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Bexley

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"BEXLEY, a parish and village, chiefly in the hundred of Ruxley, partly in that of Lessness, lathe of Sutton-at-Hone, in the county of Kent, 3 miles from Dartford, 8 from Greenwich, and 13 from London. It includes the hamlets of Blendon, Bridgend, Halfway Street, and Upton. The village is situated on the river Cray, which passes through the centre of it. .It is about 4 miles distant from Abbey Wood and Erith stations on the North Kent line of railway. The manor was given by King Cenwulf, or Kenulf, to the see of Canterbury: In Domesday Book it is recorded as having a church and three mills. The living is a vicarage in the diocese of Canterbury, of the value, with the chapel of ease of Bexley Heath, which is attached to it, of £592, in the patronage of Viscount Sidney. The church contains several monumental brasses, an ornamental confessional, and several monuments. It is dedicated to St. Mary the Virgin. Camden Place was the residence of William Camden the antiquary, who held the manor of Bexley. He founded a professorship of history at Oxford, and endowed it with that manor. The charitable endowments of the parish produce above £200 per annum; of which sum £100 is the revenue of Styleman's almshouses for 12 persons. The National school is a commodious building, with residence for the teachers, and has a small endowment of £8 per annum. There is also an infant school, and 12 almshouses, founded in 1755, by J. Styleman, besides other charities for the benefit of the poor. Bexley gave the title of baron to the Vansittarts. Within the parish are some curious examples of shell formation. Danson Hill is a handsome residence, the grounds were laid out by Capability Brown. A fair is held on the 13th and 14th September."

[Transcribed from The National Gazetteer of Great Britain and Ireland 1868 by Colin Hinson ©2010]

Description and Travel

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Gazetteers

"BEXLEY-HEATH, a chapelry in the parish of Bexley, hundred of Ruxley, and lathe of Sutton-at-Hone, in the county of Kent, 2 miles from Bexley, and 12 S.E. from London. It is a rapidly increasing village, pleasantly situated on the London and Dover road, which commands extensive views over a very picturesque country. There is a market-house in the centre of the village, recently erected, and a police station. The chapel of ease is annexed to the vicarage of Bexley, in the diocese of Canterbury. The Baptists, Wesleyans, and Independents have chapels here. There are National schools for boys, girls, and infants, the two last with residences for teachers. The south side of Welling is in the parish of Bexley; and a mixed National school is maintained there also. The market is held on Saturday.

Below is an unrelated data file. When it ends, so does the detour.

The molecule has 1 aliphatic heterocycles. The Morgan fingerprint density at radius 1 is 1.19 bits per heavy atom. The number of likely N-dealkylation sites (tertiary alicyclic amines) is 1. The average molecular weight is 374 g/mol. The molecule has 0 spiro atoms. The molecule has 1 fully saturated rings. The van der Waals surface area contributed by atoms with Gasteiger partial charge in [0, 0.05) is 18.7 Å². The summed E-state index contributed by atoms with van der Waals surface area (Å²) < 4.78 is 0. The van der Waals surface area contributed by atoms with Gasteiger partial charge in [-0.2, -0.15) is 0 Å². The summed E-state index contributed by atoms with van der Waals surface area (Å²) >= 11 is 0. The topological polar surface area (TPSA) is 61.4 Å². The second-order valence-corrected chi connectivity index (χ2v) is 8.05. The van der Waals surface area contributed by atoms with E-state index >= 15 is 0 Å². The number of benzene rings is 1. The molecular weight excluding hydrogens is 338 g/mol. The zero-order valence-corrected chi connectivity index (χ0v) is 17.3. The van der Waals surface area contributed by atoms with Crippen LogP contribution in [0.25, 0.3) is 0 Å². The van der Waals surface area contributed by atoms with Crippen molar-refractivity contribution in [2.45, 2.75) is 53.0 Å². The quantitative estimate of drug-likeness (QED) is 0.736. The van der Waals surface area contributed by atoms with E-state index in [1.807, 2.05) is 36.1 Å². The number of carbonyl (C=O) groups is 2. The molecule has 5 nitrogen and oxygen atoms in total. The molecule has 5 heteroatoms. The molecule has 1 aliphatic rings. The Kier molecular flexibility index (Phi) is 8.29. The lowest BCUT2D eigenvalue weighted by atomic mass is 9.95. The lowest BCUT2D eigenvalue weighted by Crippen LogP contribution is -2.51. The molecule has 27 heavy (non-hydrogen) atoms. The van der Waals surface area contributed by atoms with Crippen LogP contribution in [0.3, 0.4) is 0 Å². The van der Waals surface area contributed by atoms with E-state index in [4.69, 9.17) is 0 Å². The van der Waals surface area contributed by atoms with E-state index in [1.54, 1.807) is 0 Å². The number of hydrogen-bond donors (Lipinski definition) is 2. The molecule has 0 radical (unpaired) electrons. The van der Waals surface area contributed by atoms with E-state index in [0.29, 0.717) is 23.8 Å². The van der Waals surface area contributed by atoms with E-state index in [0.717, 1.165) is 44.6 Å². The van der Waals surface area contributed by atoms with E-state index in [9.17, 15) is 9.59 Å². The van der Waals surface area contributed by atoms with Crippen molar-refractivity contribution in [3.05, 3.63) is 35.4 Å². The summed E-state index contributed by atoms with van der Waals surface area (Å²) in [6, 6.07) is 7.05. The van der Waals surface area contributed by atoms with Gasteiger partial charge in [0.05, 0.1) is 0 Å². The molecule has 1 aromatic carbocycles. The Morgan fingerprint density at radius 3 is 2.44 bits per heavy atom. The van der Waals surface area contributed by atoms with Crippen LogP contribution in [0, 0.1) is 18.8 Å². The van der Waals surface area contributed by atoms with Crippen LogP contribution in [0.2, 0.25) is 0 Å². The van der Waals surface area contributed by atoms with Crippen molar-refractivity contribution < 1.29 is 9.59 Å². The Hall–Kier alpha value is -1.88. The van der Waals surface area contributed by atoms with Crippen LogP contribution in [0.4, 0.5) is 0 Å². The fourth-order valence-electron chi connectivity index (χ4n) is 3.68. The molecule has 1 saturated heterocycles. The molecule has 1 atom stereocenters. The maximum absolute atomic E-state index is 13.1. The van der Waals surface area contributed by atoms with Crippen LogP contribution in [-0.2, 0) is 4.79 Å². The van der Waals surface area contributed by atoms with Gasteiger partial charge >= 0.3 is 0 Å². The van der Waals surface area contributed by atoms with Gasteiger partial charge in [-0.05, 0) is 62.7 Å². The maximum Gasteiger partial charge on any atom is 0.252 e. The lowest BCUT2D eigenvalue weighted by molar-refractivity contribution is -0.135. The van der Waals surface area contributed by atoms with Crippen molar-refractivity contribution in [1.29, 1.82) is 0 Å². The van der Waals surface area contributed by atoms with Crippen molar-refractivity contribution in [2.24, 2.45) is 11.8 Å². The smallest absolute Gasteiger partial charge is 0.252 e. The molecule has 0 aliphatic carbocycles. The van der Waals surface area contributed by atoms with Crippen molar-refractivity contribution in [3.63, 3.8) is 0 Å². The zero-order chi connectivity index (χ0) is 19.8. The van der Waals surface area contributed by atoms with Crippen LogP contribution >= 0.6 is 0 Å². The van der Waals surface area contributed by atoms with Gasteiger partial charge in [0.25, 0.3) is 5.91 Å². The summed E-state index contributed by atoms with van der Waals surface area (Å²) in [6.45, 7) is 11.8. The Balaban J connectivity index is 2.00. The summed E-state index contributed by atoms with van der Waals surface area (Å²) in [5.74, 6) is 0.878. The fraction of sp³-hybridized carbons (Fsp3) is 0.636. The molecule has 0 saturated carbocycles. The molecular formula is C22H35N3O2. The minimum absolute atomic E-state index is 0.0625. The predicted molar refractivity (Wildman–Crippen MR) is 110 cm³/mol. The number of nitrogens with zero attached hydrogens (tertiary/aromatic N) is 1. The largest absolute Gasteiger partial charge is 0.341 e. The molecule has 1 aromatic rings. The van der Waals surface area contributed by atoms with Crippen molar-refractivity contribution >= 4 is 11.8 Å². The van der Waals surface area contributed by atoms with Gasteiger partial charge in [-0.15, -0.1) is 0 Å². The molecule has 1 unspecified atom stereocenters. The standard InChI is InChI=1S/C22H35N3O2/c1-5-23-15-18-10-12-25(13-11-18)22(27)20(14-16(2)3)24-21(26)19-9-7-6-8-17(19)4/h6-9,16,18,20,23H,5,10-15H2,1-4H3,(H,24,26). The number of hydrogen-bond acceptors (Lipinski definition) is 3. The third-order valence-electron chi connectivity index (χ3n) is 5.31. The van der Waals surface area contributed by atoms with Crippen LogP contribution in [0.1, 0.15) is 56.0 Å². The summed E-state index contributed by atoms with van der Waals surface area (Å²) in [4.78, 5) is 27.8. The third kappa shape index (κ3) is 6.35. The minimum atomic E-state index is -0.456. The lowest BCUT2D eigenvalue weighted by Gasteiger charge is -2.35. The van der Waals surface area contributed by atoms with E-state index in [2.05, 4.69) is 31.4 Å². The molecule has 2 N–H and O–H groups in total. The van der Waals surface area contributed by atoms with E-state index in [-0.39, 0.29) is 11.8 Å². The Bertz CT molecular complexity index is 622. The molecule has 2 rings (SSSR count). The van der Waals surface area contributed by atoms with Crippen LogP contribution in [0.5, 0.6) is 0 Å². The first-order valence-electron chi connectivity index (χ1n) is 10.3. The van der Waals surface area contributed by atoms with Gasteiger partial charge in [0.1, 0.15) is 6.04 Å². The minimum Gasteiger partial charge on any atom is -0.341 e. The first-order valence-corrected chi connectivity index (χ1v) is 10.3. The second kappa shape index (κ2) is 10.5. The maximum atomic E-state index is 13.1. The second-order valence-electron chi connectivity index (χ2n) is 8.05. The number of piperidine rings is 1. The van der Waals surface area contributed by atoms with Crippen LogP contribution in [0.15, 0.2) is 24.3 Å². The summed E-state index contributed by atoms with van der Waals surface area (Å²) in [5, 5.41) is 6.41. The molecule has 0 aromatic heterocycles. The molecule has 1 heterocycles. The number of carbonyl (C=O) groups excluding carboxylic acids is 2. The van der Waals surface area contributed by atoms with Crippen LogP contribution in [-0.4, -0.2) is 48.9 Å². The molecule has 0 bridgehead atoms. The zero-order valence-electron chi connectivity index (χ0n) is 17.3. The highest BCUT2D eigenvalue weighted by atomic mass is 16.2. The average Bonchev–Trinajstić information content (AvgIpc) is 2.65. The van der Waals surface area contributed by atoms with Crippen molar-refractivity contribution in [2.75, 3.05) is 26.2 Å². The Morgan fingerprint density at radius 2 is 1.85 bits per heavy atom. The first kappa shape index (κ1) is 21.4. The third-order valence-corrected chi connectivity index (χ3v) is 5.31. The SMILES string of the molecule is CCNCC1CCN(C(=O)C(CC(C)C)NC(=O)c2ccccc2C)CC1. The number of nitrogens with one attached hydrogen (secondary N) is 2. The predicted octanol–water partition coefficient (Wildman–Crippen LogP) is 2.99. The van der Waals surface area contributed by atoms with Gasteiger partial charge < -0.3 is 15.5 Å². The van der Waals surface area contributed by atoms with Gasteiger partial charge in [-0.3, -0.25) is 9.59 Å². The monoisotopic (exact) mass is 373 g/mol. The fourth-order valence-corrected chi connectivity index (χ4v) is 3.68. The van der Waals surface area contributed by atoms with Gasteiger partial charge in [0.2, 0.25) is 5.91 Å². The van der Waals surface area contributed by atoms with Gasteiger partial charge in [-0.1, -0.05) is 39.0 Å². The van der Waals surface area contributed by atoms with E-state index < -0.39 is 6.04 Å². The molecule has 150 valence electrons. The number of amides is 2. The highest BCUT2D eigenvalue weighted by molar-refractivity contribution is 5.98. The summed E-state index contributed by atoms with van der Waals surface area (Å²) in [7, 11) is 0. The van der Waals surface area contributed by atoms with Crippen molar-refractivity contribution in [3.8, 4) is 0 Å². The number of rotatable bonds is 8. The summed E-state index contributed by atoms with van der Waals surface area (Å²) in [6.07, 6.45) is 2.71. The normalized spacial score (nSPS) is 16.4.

"BLENDON, a hamlet in the parish of Bexley, and hundred of Ruxley, lathe of Sutton-at-Hone, in the county of Kent, 3 miles to the E. of Dartford. Blendon Hall is the principal residence."

"BRIDGEND, a hamlet in the parish of Bexley, and hundred of Ruxley, lathe of Sutton-at-Hone, in the county of Kent, 3 miles to the W. of Dartford. It is not far from the North Kent railway."

"DANSON PARK, in the parish of Bexley, county of Kent, 3 miles S.E. of Woolwich. It was formerly the property of Archbishop Parker; and was afterwards laid out by Brown for the Boyds, who erected the house which now stands there."

"LAMB-ABBEY, (or Lamorbey), a hamlet and ecclesiastical district in the hundred of Blackheath, lathe of Sutton-at-Hone, county Kent, 4 miles S.E. of Woolwich, and 11 E. of London. It is situated near the Thames, and anciently belonged to the Lamienbys and Sparrows. The living is a perpetual curacy in the diocese of Canterbury, value £100. The principal residence is Lamorbey House, rebuilt in 1744.

"UPTON, a hamlet in the parish of Bexley, lathe of Sutton-at-Hone, county Kent, 2 miles S.W. of Dartford."

"WELLING, a village partly in the parish of Bexley, hundred of Roxley, and partly in that of East Wickham, hundred of Lessness, lathe of Sutton-at-Hone, county Kent, 2½ miles N.W. of Crayford, and 3 S.E. of Woolwich. It is a modern village, situated on the main road from London to Canterbury and Dover. There is a free school, founded and endowed by Forster, with £70 per annum."

[Transcribed from The National Gazetteer of Great Britain and Ireland 1868 by Colin Hinson ©2010]

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Historical Geography

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